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I saw them at BAM on 4/23.  I needed to buy a subscription to BAM’S winter/spring season, in order to be sure to get tickets to *The Iceman Cometh*, which I knew would be a hot ticket.  I love MMDG and have seen them many times but have kinda fallen out of the habit.  I added them to my season as a filler, I needed a fifth show and that seemed like a good choice.  Little did I know it would be one of the most thrilling nights ever!


Morris is known for his bone-deep musicality.  He understands music like few choreographers do, and he knows how to express the music as opposed to just illustrating it.  Do you see the distinction?  And this might seem like a fine point, but it’s really not: he only ever uses live music.  This is rare, and makes such a big difference.


The first piece was done to a Carl Maria von Weber piece for clarinet and piano.  Weber sounds sort of early Beethoven, warm, charming music.  Morris’s dance was playful, sweet, at times goofy.  It was the perfect opener for a program, it warmed up the audience and the dancers, got us all in the mood.  It made me chuckle, which in some ways is better than a laugh.  The general feeling was girls versus the boys - - three girls and eight boys, the girls wearing orange dresses, and boys wearing white T-shirts and navy capri pants.  Bare feet.  Bare feet all night long, actually.  Morris used a few recurring motifs over the course of the first movement, and they all made an appearance in sequence at the end, like a bullet list.  Or a medley!


The second piece was done to a suite for violin and piano by Henry Cowell.  I didn’t like it very much, and it was the music that was a dud.  It sounded like highbrow TV movie music.  I love TV movie music, but it must be lowbrow for me to love it!  There were only two dancers in this piece, a man and a woman.  He was wearing a white shirt and gray trousers, she was wearing a rosy lipstick-colored long dress in some kind of fabulous glossy synthetic knit.  They were having some kind of power struggle.  It was never boring, but neither was it thrilling.  There was one delightful moment: the man was on the floor, facing down - - the woman came over and laid down on top of him, facing up.  Her legs were spread apart, on the floor beside his legs, outside his legs.  And he bent one leg, with the toe pointing straight up, then the other - - between her legs.  Another chuckle-worthy moment.


The centerpiece of the program was the second half, a piece Morris calls *Spring, Spring, Spring*.  It’s his take on Stravinsky’s *The Rite of Spring*.  This is one of the most important pieces in the history of music, and it’s a masterpiece, just as thrilling as the day it was written, in 1913.  But let’s face it, it’s been played to death!  Morris solved that problem by hiring a jazz trio, The Bad Plus, to do their own special arrangement of it, for piano, bass, and drums.  They were incredible, I need to buy their recording of this piece, I need to own it.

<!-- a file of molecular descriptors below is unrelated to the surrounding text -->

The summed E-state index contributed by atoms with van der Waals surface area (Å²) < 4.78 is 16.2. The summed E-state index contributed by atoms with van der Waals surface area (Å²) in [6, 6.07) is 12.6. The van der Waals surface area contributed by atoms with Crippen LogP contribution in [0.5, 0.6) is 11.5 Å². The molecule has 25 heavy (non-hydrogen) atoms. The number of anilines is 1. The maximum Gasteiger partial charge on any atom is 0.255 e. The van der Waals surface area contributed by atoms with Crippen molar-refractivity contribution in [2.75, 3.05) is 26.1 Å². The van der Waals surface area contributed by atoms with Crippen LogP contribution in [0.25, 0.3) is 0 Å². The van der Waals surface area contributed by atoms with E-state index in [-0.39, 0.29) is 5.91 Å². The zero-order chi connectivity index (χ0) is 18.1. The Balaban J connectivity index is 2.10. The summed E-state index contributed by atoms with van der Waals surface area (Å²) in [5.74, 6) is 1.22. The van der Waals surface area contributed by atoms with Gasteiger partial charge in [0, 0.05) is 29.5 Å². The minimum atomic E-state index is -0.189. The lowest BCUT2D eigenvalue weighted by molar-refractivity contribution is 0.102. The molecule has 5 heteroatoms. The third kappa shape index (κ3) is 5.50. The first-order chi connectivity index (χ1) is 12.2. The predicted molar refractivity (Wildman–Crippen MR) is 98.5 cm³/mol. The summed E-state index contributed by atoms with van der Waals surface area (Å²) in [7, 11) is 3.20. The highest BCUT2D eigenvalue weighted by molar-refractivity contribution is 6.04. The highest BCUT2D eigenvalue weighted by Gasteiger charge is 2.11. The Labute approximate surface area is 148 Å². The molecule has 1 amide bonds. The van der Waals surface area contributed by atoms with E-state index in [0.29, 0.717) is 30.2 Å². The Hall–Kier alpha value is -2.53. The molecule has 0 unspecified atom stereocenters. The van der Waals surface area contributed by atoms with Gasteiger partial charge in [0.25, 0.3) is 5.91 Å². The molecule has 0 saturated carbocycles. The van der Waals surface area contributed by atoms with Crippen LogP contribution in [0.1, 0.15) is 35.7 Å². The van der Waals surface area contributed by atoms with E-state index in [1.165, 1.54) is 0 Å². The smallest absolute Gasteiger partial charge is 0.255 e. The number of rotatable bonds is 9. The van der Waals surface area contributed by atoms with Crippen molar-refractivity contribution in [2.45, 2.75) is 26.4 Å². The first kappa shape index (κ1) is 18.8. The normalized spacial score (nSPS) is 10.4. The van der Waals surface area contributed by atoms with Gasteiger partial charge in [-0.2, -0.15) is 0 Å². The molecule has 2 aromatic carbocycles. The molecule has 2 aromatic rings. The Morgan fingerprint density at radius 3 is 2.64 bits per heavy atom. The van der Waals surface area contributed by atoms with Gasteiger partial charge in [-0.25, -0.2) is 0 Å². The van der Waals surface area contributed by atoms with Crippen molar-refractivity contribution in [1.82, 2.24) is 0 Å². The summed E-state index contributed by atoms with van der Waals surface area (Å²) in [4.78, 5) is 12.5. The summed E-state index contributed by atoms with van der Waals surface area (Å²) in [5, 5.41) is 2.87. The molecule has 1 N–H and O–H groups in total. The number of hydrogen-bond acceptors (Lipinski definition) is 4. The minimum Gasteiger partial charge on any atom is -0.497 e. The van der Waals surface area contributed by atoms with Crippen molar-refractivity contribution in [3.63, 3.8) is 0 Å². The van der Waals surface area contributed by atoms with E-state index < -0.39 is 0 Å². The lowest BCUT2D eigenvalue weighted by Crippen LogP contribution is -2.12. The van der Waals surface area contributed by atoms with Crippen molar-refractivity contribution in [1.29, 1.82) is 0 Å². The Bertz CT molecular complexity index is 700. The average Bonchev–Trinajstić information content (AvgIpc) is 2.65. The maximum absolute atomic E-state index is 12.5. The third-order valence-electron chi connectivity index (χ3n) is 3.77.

The piece opens with a bassoon solo, playing very high in its register, a plaintive melody.  Other winds come in, and it opens like a flower, a flower with a strange and haunting perfume.  (Jeez, who writes this crap!)  The Bad Plus version opens with the piano playing that one note, the opening note - - then the bass comes in on that same note, and it just hangs in the air.  No lights in the theater, no dancers on the stage, just the one note hanging in the air.  Then the piano finished off the phrase, and the piece went on.  It was magical.  Mostly it sounded like *The Rite of Spring*, but here and there they went off doing something else, or something so dimly related that it sounded new.  At one point the music had a brash, intense beat that made me think of the dance at the gym from *West Side Story*.  MAMBO!  I guess it’s sort of a short journey from Stravinsky to Bernstein.


The lights came up and the dancers came onstage.  The men were wearing bright colored solid pants, no shirts, and laurel wreaths in their hair.  The women were wearing gauzy Grecian knee-length dresses and floral wreaths in their hair.  Combine those costumes with the Stravinsky, some circle dancing and ritualized movement, and you get this: Morris Dancers Go Native!  And I’m not talking about Mark Morris, I’m talking about those wacko English folk dancers.  All the rage in certain communities.


The dancers eventually broke into four groups: four men, five women (often dancing in a square, with the fifth woman in the middle), and a group of six, consisting of three male/female couples.  The finale to the first movement had the piano playing a repeating figure in the right hand and a different repeating figure with an unrelated off kilter rhythm in the left hand - - and then the bass and drums coming in playing a foursquare rock beat.  Onstage the four men entered from the left, danced across, disappeared in the wings - - followed by the five women, from the opposite direction, followed by the three couples.  And on and on, each entrance by the dancers coming a little sooner each time, the dancing itself rising to a crescendo and the trio playing that unbearably complex yet concrete music.  The whole thing was…not just dazzling, it was baffling!


I was on the D train going home, making notes for my review, and trying to articulate what it is that Morris does, what makes him so special.  Part of it is his deep feeling for music, yes - - but he has a unique blend of sophistication and naïveté.  I love that he hasn’t lost his naïveté, after all these many years of being a working choreographer.  I hope he never loses it.


LOVE, Chris

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